Stockholm is blessed with two museums of design, but for the last few years they have been under renovation and internal struggles. Today one of them ArkDes flexed their muscles and opened a very well curated design exhibition. I am pleased.
Design is a tricky topic, especially in times where we have a tsunami of stuff. Do we need more stuff? No, not necessarily. We need better things. And design is a useful tool to make changes, better products and foster people. ArkDes is adressing design as a tool for public spaces. The topic is extremely important, especially in today’s environment where we have terrorism etc.
What ArkDes has done is simply ask some of the most established designers to look at certain perspectives and pay them to make new products. The exhibition also shows integration, humour and a bit of historical background. The whole exhibition has an interesting set design and architecure.
In the beginning I had problem with the topic. Public Luxury sounds like you are adressing “everything”. It is difficult to find what should not be part of this, but I am very content with the selection. I learn, I get engaged and I also get provoced at some places. I am mainly happy that they did not invite a group of 8 year old school kids and look at their drawings of “what kind of city do you want to live in?”. Instead they have relied on the professional angle.
Again, I don’t necessarily agree with all their selected pieces but that’s fine. This is a 9 of 10 grade. Well done.
ArkDes have assigned Åsa Jungnelius to make a stage/entrance to the museum and there for let the exhibition flow out to the public space just outside of the museum.
Just inside the entrance one can see how Åsa Jungnelius work with the public room.
Here one can also see her work for one of the new subway stops that is under construction. Åsa is one of Sweden’s most renowned artists and designers, best known for her glass.
Continuing outside. One section of the old parking space is now turned into a dancing space (dansbana). Made by Anna Pang, Anna Fridolin and Terese Selberg. Here you can connect your mobile phone and go crazy dancing. All the red sculptures are loud speakers. Both Åsa and the dance space have a clear feminist aspect and I totally love that.
The architecture of the exhibition is clear, clean and all nice.
But what really suprised me was that the museum had commissioned three of Sweden’s best known designers to make new pieces. In most cities all over Europe we now have concrete installations to slow down traffic. In Stockholm we have royal lions, in Halmstad they have salmon, etc, etc. What if three designers came with new solutions. In the picture above you can sense the concrete flower by crafts woman Hilda Hellström.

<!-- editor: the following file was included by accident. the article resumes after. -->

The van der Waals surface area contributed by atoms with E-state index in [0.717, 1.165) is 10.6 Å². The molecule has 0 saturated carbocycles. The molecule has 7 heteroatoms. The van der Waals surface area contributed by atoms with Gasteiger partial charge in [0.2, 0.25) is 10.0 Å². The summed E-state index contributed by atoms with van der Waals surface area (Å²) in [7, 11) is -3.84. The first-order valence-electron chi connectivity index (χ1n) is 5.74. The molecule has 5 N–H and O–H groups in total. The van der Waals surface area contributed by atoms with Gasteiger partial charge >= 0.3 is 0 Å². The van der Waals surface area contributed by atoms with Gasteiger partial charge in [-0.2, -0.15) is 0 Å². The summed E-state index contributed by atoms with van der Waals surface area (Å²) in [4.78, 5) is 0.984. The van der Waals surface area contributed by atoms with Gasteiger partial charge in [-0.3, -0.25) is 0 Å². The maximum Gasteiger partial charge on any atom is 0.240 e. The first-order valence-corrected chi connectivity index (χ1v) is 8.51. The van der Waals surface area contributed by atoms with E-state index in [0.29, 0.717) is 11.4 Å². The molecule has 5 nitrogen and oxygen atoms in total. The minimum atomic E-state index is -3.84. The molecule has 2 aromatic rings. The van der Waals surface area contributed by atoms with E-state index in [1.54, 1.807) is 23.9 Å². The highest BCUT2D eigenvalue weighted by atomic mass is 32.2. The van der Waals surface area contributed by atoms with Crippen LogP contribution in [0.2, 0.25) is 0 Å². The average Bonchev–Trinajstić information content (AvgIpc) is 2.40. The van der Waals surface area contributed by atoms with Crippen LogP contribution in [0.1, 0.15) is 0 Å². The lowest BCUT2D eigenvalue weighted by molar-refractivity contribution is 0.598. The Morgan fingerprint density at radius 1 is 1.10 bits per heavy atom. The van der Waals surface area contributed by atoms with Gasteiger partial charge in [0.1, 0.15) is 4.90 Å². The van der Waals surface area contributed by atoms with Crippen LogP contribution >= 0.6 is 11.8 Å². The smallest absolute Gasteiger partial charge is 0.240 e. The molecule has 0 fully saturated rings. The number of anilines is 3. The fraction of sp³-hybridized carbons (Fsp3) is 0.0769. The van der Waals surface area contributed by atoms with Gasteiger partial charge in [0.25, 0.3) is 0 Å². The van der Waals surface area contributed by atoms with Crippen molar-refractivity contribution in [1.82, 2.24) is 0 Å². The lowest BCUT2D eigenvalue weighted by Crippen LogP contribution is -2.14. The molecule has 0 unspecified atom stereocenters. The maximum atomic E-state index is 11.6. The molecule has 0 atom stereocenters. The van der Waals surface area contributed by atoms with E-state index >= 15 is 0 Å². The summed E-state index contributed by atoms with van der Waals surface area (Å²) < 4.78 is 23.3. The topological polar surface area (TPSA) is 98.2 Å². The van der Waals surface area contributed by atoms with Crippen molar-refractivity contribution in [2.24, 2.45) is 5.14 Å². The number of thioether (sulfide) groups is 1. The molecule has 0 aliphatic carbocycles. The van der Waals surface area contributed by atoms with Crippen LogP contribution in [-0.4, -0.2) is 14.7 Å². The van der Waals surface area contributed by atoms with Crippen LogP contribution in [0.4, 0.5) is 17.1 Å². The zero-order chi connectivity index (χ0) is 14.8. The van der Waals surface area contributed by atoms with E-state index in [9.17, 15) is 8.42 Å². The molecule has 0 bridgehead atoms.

Do you like the colourful design by Hay? They you will have seen the works by Clara von Zweigbergk. Swedish Clara made a sittable stop. You can put several together and build an arena. Interesting. Missing picture is by industrial designer Björn Dahlström that made a large mobile flower pot.
Moving, touching and educational was the installation by Jonas Dahlberg. He won the international competition to make a memorial site for the terror victims of Oslo and Utöya. You get to understand how he made the concept for public space. Compare with for instance the installations by Ground Zero in New York.
The installation is not only about the process of creation but also with politics. Despite winning, the project was called off and never built.
More celebrity. One of Sweden’s most renowned architects is Johan Celsing. He has been commissioned to build a new mosque in the outer suburbs of Stockholm. How does a Swede build a mosque? Here a dome in scale one-to-one.
But the public space also has a lot of questions. The museum adresses a lot of them. I am of course a bit interested in how they are chosen and prioritized. Just as an example. So we agree that islam should be visible in the public space – but what about judaism? Or native Swedes (Samish people)?
Well established design studio Ugly Cute make a foundain (?) that resembles a gate, considering the gated communities that are arising. Why that but not for instance urban gardening? But still – I will give carte blanche to this exhibition. Texts are everywhere and you feel as you are guided through someone’s selection and thinking. You believe the story they are trying to tell. An exhibition like this is not necessarily about knowing all the answeres beforehand. You want to be seduced and guided. And I was.
Finishing with some examples that I am not so sure about, but still interesting for the overview of the topic. Here a model for Sweden’s first crowdfunded apartment building.
Examples of how poeple take over the agenda for public space. In the city of Umea people are making memes about the politics for city planning.
A model of the city library in Stockholm and reference to the talks when people wanted to kick out McDonalds from the ground level. That did not happen.
Public furniture by Johannes Norlander. In his idea this should be the park bench for all parks all over Sweden. I personally dont want the same bench in all parks. I want each park to have their own bench. I believe in diversity.
To summarize. Stockholm has a very nice design exhibition over summer. Go to ArkDes to look at classical and contemporary Swedish design. You will not find “stuff” but actually get food for thought. How do you want your surroundings to be?